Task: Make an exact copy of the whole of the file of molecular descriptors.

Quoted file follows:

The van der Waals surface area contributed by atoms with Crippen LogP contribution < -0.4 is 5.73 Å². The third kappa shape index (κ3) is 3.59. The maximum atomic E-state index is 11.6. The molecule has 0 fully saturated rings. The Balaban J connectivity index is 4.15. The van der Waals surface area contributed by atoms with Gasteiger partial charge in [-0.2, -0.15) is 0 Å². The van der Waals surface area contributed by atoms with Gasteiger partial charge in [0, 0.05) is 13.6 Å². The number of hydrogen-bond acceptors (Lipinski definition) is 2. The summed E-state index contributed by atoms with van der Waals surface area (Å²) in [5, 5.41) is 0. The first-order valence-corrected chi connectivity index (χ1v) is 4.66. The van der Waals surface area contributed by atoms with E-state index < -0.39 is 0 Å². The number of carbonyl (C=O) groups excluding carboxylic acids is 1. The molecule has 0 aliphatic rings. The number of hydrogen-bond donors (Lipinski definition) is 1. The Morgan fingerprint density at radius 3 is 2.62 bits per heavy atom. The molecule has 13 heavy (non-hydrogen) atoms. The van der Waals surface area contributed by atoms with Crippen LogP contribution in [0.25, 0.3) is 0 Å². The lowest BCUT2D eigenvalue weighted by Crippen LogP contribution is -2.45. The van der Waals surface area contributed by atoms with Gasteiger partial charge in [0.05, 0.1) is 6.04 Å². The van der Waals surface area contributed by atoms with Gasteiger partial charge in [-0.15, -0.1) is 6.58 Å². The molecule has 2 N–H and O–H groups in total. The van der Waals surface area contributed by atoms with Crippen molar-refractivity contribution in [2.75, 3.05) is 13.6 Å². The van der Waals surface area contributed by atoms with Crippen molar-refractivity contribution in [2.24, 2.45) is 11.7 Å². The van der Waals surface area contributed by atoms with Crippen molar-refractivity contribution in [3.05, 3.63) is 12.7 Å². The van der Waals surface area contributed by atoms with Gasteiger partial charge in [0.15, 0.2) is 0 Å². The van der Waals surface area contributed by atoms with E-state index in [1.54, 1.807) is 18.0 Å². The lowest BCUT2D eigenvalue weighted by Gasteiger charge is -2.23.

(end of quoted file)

The van der Waals surface area contributed by atoms with Crippen LogP contribution < -0.4 is 5.73 Å². The third kappa shape index (κ3) is 3.59. The maximum atomic E-state index is 11.6. The molecule has 0 fully saturated rings. The Balaban J connectivity index is 4.15. The van der Waals surface area contributed by atoms with Gasteiger partial charge in [-0.2, -0.15) is 0 Å². The van der Waals surface area contributed by atoms with Gasteiger partial charge in [0, 0.05) is 13.6 Å². The number of hydrogen-bond acceptors (Lipinski definition) is 2. The summed E-state index contributed by atoms with van der Waals surface area (Å²) in [5, 5.41) is 0. The first-order valence-corrected chi connectivity index (χ1v) is 4.66. The van der Waals surface area contributed by atoms with E-state index < -0.39 is 0 Å². The number of carbonyl (C=O) groups excluding carboxylic acids is 1. The molecule has 0 aliphatic rings. The number of hydrogen-bond donors (Lipinski definition) is 1. The Morgan fingerprint density at radius 3 is 2.62 bits per heavy atom. The molecule has 13 heavy (non-hydrogen) atoms. The van der Waals surface area contributed by atoms with Crippen LogP contribution in [0.25, 0.3) is 0 Å². The lowest BCUT2D eigenvalue weighted by Crippen LogP contribution is -2.45. The van der Waals surface area contributed by atoms with Gasteiger partial charge in [0.05, 0.1) is 6.04 Å². The van der Waals surface area contributed by atoms with Gasteiger partial charge in [-0.15, -0.1) is 6.58 Å². The molecule has 2 N–H and O–H groups in total. The van der Waals surface area contributed by atoms with Crippen molar-refractivity contribution in [2.75, 3.05) is 13.6 Å². The van der Waals surface area contributed by atoms with Crippen molar-refractivity contribution in [2.24, 2.45) is 11.7 Å². The van der Waals surface area contributed by atoms with Crippen molar-refractivity contribution in [3.05, 3.63) is 12.7 Å². The van der Waals surface area contributed by atoms with Gasteiger partial charge in [0.15, 0.2) is 0 Å². The van der Waals surface area contributed by atoms with E-state index in [1.54, 1.807) is 18.0 Å². The lowest BCUT2D eigenvalue weighted by Gasteiger charge is -2.23.